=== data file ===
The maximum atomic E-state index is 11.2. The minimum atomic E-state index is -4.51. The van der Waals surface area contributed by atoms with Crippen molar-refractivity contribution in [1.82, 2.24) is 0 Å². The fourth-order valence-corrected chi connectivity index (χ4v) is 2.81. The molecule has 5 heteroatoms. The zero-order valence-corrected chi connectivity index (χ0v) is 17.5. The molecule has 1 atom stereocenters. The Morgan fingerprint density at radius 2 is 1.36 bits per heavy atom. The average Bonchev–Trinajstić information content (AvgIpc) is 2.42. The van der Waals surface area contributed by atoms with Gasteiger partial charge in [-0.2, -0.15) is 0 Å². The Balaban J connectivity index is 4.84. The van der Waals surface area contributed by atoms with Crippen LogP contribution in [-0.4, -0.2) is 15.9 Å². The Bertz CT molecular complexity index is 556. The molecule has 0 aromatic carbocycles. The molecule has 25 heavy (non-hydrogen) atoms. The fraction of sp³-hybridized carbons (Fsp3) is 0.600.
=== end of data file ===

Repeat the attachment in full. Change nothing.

The maximum atomic E-state index is 11.2. The minimum atomic E-state index is -4.51. The van der Waals surface area contributed by atoms with Crippen molar-refractivity contribution in [1.82, 2.24) is 0 Å². The fourth-order valence-corrected chi connectivity index (χ4v) is 2.81. The molecule has 5 heteroatoms. The zero-order valence-corrected chi connectivity index (χ0v) is 17.5. The molecule has 1 atom stereocenters. The Morgan fingerprint density at radius 2 is 1.36 bits per heavy atom. The average Bonchev–Trinajstić information content (AvgIpc) is 2.42. The van der Waals surface area contributed by atoms with Gasteiger partial charge in [-0.2, -0.15) is 0 Å². The Balaban J connectivity index is 4.84. The van der Waals surface area contributed by atoms with Crippen LogP contribution in [-0.4, -0.2) is 15.9 Å². The Bertz CT molecular complexity index is 556. The molecule has 0 aromatic carbocycles. The molecule has 25 heavy (non-hydrogen) atoms. The fraction of sp³-hybridized carbons (Fsp3) is 0.600.